Don’t let your resume end up in the dreaded black hole again!
You may wonder what happens to your resume when you electronically submit it. Or at least you should. Because if you understand the online application process, then you can beat it!
In order to get the interview, you will have to do more than just submit and pray!
Hopefully, this infographic by HireRight will help you understand what to do and what not to do to ensure your document makes it through the process and catches the eye of the recruiter!
The application pit.
The average job posting receives 50 to 150 applications. It isn’t unusual for some jobs with some employers to receive more.
Most companies do have applicant tracking systems and many will send an automated message to indicate your application was received. But for some recruiters, the sheer number of applications and resumes to review has made it increasingly difficult to respond to each applicant.
Other reasons you aren’t hearing anything include:
- the job has been put on hold
- the time frame for hiring has slipped
- there are other burning issues in the department or company that need to be addressed first
- or maybe the employer was just fishing to see what type of talent was available.
These varying and difficult messages seldom get passed along to applicants and as a result, you hear nothing. Rude, but true.
The best way to fix the void is by taking matters into your own hands. Don’t expect a response. Instead, you could call the human resources department and ask where they are in the review process (that is, as long as the posting didn’t say, “no calls please”).
Also ask HR when you can follow up to see if you are being considered and always verify your materials were received.
Another option is to find someone you know inside the company and ask what he or she knows about the position. Be sure to let your contact know that you have applied and ask if he or she would be willing to forward your resume along to the correct person.
The M.I.A. recruiter.
A third-party recruiter’s job is to screen and present qualified candidates to the contracted employer. (They are not employees of the company).
Remember, the recruiter is paid only if they fill the position, therefore, it is in the recruiter’s financial best interest to only speak with people who are truly qualified and meet the posted requirements. If the recruiter drops you like a hot potato, it could be due to several reasons, similar to those mentioned above: the job has been put on hold, the requirements of the position changed, the company promoted someone internally or the company isn’t responding to the recruiter.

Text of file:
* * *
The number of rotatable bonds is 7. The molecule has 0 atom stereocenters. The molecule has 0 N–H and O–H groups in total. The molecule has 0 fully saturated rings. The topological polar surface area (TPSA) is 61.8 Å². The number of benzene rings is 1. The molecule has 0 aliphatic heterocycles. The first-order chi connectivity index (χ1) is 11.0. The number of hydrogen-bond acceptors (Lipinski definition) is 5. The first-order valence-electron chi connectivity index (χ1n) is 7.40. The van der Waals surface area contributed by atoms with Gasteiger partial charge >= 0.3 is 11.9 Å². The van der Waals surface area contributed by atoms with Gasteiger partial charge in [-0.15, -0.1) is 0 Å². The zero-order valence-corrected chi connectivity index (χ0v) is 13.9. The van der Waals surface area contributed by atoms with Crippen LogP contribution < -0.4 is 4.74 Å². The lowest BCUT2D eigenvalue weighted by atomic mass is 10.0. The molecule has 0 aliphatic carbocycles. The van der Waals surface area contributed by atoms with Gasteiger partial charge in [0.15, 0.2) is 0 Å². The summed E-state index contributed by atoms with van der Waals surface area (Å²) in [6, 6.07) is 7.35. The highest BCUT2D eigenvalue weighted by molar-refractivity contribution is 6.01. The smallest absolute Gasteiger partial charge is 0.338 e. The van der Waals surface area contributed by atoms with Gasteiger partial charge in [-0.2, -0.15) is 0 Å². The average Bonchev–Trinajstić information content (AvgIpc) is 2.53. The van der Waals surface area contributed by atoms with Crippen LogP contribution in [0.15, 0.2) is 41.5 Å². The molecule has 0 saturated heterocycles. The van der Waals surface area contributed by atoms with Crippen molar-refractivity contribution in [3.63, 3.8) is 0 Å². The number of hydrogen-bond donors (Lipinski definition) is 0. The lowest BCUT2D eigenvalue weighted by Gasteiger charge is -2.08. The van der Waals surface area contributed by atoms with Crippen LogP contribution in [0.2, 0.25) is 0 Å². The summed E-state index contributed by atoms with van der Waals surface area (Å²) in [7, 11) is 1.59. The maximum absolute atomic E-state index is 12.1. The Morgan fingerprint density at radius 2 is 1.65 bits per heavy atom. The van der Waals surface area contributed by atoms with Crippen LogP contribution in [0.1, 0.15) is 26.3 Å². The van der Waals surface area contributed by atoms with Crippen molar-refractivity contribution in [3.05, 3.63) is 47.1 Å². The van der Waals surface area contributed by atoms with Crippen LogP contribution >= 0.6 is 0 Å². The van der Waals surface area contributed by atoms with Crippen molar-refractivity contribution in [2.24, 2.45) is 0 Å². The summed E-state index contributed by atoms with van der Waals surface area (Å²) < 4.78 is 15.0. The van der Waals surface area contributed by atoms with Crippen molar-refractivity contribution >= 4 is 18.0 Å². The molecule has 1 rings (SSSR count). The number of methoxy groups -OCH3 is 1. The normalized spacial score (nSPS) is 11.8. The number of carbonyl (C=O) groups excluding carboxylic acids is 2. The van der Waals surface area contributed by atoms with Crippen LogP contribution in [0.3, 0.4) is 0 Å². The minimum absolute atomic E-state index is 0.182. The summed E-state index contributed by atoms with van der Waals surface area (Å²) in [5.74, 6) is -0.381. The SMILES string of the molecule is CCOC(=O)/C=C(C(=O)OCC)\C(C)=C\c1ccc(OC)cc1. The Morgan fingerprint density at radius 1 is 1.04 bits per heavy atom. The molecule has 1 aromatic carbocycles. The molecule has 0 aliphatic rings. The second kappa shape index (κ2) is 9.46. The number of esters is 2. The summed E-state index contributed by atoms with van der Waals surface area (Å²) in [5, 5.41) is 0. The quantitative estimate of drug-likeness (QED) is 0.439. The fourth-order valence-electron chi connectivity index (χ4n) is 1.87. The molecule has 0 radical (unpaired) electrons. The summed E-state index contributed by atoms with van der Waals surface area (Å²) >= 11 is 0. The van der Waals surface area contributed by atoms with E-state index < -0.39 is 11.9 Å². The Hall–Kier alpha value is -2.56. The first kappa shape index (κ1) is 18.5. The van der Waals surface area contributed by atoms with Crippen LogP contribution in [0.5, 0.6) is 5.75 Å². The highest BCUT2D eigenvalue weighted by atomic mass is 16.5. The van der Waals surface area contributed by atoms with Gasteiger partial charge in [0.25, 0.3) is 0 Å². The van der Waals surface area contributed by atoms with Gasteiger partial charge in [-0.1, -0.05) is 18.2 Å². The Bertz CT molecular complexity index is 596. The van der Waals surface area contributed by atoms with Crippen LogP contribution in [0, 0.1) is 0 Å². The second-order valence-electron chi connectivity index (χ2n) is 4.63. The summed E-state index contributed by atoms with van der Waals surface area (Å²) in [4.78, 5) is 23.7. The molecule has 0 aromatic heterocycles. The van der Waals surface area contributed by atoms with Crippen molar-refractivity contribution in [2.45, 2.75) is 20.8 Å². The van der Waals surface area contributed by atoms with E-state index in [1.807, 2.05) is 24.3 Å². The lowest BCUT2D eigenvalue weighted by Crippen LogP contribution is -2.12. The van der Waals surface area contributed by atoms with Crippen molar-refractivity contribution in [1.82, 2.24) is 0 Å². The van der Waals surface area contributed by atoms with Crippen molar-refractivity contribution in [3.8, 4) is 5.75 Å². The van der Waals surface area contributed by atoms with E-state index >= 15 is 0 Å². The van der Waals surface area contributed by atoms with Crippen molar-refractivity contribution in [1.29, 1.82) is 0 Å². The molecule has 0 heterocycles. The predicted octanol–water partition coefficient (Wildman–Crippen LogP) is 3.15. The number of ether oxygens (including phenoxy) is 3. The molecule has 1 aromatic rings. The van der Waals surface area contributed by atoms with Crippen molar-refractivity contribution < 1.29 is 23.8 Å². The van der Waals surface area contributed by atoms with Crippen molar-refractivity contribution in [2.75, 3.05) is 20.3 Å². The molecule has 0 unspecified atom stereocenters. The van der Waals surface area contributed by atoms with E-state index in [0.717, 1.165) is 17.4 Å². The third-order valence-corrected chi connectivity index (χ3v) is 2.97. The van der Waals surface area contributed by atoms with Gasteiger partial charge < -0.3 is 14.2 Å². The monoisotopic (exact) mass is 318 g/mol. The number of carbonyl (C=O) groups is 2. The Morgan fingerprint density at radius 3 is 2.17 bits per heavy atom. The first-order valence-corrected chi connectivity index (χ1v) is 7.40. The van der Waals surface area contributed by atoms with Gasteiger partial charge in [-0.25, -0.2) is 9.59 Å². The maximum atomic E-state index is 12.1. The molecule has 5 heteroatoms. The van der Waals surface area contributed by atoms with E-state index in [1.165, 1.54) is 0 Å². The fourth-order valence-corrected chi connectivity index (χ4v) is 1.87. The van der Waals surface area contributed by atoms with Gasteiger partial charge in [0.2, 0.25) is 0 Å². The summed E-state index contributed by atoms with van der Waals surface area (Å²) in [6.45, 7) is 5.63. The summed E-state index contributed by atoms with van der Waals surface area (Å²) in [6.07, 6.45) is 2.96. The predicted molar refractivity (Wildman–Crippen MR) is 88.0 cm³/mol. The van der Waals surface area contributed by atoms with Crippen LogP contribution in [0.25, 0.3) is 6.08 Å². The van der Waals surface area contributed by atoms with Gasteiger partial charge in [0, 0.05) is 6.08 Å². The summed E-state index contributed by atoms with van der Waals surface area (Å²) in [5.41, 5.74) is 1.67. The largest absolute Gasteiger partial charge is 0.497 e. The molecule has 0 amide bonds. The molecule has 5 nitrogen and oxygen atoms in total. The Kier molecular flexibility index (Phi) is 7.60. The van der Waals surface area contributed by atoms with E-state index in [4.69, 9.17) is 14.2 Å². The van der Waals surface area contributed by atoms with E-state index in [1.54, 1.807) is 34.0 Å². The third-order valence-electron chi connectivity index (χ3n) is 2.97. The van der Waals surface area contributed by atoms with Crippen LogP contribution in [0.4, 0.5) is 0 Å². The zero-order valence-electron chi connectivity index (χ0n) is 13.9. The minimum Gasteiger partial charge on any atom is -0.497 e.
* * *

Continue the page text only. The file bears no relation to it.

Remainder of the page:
Their lack of contact doesn’t necessarily mean you are out of the running. Consistently following up with the recruiter, perhaps even varying your contact between phone and email, is the only way you’ll know for sure what is going on.
Don’t Take It Personally
As much as you may take personal offense to an employer’s lack of communication or perceived lack of common courtesy, never let it show. In the majority of cases, the representative from the company or recruiter is not against you personally, even though it may feel this way. This is business and at the end of the day, people take their marching orders from the leaders. Often, these commands do not take human factors into consideration as much as they should.
Companies operate to make money, not fill open job requisitions. And this is the very reason HR and internal recruiters have such a difficult time meeting conflicting interests. They would love to respond to you, but there are usually extenuating circumstances that make that unrealistic. Give them a break and take accountability for finding out the status, by circumventing the process and being persistent.
You’ve Made The Cut and Gotten A Call
So let’s assume that you’ve done all the right things to make sure your resume get’s to the screen of the reviewer and you get the call!
But then, nothing, nada, zippo.
You wonder what’s going on. There could be many different reasons you aren’t hearing back. And I talk about those in my US News & World Report post today here.
What To Do Before, During or After You Submit Your Resume
In today’s connected world, you MUST try and find connections inside a company you want to work for. If you have ever needed a reason to use social networks, this is it!
Remember, the number one source of external hires is referrals. Conservatively, 24.5% of companies filled jobs from referrals by employees, company alumni or others.
Before, during and after you submit your resume, you will want to search for hiring managers, not HUMAN RESOURCES, contacts. HR wants and needs you to follow the process of waiting, and you know how that works. Find people who work in the department, division or anywhere except HR.
Never Just Apply for A Job, Use the 2-Step Method, has more validation of this and links to posts about HOW TO actually search for people you know at companies.
Find the Backdoor For a Job Posting Using LinkedIn uses a real example of how to see who you know at a company.
This post originally appeared on US News & World Report
Hannah Morgan speaks and writes about job search and career strategies. She founded CareerSherpa.net to educate professionals on how to maneuver through today’s job search process. Hannah was nominated as a LinkedIn Top Voice in Job Search and Careers and is a regular contributor to US News & World Report. She has been quoted by media outlets, including Forbes, USA Today, Money Magazine, Huffington Post, as well as many other publications. She is also author of The Infographic Resume and co-author of Social Networking for Business Success.